• Administration / Office
  • Arts and Culture
  • Board Member
  • Business / Corporate Services
  • Client / Customer Services
  • Communications
  • Construction, Works, Engineering
  • Education, Curriculum and Teaching
  • Environment, Conservation and NRM
  • Facility / Grounds Management and Maintenance
  • Finance Management
  • Health - Medical and Nursing Management
  • HR, Training and Organisational Development
  • Information and Communications Technology
  • Information Services, Statistics, Records, Archives
  • Infrastructure Management - Transport, Utilities
  • Legal Officers and Practitioners
  • Librarians and Library Management
  • Management
  • Marketing
  • OH&S, Risk Management
  • Operations Management
  • Planning, Policy, Strategy
  • Printing, Design, Publishing, Web
  • Projects, Programs and Advisors
  • Property, Assets and Fleet Management
  • Public Relations and Media
  • Purchasing and Procurement
  • Quality Management
  • Science and Technical Research and Development
  • Security and Law Enforcement
  • Service Delivery
  • Sport and Recreation
  • Travel, Accommodation, Tourism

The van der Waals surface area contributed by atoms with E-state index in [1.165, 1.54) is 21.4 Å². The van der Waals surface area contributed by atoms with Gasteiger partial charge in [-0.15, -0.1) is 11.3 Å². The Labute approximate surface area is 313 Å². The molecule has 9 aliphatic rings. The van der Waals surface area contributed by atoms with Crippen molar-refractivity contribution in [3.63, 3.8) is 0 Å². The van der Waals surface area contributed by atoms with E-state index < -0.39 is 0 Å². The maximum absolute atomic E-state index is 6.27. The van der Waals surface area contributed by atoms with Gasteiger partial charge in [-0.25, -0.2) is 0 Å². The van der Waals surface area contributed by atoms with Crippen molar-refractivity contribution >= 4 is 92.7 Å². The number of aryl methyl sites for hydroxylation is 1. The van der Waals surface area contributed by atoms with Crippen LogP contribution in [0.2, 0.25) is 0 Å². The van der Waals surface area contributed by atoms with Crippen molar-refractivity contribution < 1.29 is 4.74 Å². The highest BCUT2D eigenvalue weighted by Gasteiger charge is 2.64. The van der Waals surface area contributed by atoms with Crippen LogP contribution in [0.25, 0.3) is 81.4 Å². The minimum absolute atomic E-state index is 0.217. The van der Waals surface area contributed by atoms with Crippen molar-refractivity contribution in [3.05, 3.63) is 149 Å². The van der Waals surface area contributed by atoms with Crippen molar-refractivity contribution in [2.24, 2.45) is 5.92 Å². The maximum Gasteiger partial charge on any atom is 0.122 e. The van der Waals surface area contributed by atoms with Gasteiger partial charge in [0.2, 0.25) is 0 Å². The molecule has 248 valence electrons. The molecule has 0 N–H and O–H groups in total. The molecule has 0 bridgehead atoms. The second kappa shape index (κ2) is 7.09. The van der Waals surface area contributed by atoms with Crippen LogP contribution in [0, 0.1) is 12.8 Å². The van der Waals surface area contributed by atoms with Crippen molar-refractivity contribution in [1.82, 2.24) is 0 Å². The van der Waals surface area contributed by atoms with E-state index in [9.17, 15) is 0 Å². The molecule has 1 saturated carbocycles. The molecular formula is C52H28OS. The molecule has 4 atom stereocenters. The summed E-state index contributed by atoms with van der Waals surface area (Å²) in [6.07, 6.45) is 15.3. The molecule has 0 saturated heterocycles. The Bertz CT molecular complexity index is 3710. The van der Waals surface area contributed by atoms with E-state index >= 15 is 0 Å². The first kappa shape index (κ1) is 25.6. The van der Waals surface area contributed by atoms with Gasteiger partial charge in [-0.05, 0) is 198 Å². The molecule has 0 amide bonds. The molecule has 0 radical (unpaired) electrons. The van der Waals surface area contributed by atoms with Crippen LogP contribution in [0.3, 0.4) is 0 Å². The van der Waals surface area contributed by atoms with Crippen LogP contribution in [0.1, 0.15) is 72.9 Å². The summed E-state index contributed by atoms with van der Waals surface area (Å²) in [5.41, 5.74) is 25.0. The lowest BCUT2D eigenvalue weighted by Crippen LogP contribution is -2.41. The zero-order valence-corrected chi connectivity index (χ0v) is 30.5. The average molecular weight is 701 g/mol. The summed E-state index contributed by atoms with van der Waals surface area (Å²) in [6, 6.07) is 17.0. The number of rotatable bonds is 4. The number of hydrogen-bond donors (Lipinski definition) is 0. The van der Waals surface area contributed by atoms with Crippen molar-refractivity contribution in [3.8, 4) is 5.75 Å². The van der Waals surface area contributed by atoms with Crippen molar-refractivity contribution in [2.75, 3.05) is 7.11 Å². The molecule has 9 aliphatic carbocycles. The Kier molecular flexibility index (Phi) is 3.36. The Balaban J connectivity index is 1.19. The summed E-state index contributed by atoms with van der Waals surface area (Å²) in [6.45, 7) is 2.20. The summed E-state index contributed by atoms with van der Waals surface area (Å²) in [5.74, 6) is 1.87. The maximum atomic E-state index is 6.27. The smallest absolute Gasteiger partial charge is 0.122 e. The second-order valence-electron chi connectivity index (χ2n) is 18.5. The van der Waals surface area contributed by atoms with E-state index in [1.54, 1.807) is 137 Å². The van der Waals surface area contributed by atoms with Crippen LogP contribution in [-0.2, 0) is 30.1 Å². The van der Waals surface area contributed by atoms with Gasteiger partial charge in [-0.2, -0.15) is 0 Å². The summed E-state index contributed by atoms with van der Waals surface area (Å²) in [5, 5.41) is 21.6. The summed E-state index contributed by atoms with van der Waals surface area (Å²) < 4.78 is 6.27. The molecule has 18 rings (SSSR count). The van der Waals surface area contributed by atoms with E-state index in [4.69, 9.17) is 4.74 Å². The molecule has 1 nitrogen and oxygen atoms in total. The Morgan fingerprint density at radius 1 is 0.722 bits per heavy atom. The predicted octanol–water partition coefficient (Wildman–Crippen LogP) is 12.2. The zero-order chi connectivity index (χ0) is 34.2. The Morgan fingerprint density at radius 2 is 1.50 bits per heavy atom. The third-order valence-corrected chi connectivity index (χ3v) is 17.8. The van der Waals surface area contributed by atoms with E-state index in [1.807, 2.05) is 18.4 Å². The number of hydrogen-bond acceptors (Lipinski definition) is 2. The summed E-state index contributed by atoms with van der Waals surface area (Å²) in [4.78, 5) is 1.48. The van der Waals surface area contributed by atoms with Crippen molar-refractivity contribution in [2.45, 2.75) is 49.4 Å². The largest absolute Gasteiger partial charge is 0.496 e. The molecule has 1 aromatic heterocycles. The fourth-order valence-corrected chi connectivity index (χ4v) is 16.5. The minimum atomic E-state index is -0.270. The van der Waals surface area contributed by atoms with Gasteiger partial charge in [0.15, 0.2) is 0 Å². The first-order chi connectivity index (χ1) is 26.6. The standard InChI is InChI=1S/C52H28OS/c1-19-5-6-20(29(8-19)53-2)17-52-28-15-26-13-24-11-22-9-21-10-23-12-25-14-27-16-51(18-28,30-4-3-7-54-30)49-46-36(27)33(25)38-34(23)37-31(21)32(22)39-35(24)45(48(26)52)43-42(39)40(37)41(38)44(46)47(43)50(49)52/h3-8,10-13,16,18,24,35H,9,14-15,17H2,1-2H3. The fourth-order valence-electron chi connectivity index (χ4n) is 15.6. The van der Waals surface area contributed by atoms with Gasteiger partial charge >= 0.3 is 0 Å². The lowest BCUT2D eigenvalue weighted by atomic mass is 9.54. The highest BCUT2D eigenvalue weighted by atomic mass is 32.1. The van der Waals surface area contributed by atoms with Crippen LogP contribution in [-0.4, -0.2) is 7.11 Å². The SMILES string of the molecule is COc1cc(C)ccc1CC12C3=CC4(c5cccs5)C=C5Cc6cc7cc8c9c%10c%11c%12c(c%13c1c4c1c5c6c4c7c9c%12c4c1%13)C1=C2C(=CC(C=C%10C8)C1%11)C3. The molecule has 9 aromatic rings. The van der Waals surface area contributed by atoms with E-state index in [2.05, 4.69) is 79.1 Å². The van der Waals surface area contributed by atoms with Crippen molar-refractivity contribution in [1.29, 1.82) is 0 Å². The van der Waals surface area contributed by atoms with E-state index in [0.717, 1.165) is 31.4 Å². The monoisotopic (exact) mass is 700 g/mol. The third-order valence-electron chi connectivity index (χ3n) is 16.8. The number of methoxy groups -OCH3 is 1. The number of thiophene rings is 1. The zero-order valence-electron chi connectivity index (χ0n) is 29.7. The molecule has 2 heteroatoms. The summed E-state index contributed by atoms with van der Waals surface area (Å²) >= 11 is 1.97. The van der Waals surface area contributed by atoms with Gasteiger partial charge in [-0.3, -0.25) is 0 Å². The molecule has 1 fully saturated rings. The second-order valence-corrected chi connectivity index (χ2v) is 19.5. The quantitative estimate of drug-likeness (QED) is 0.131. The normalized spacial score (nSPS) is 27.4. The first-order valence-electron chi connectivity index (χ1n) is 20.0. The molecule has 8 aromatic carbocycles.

• Wellbeing, Community / Social Services
I consent to New Statesman Media Group collecting my details provided via this form in accordance with the Privacy Policy
THANK YOU

We can have any number of conversations and debates about whether the policies of this government make that more or less likely today, than it was in the 1970s. And of course, we’re not the only country where that’s true. But what unites all the countries with such opportunities – and it’s a beautiful and fragile category of countries – is that other people who were not born in a wonderful country are going to try to seek a better life in one. Inevitably, there will then be pressures on borders.

[See also: Leader: A fractured continent]

​​​​​​The government response – in the UK and in France – continues to be that the problem can be solved with brutality: whether in the hostile environment, which brings border enforcement into every nook and cranny of British public life, or in the shutting down of safe routes to the UK, or more French patrols on beaches and at sea.

But there is no amount of brutality at our border that will change the reality that, across the world, people want to come and live in places where they and their families can be safe, prosperous and free. What you can do is seek to increase the number of safe routes, both here and worldwide, and the number of places that people can live and be safe, prosperous and free.

Yesterday’s deaths were the inevitable consequence of the failure of politicians in Britain and France, and indeed across the world to recognise that truth. Without change, there will be many more: whether we push the death toll to another sea border where we don’t have to look at it, or if it continues to take place on our doorstep.

[See also: How Fortress Europe is becoming a reality]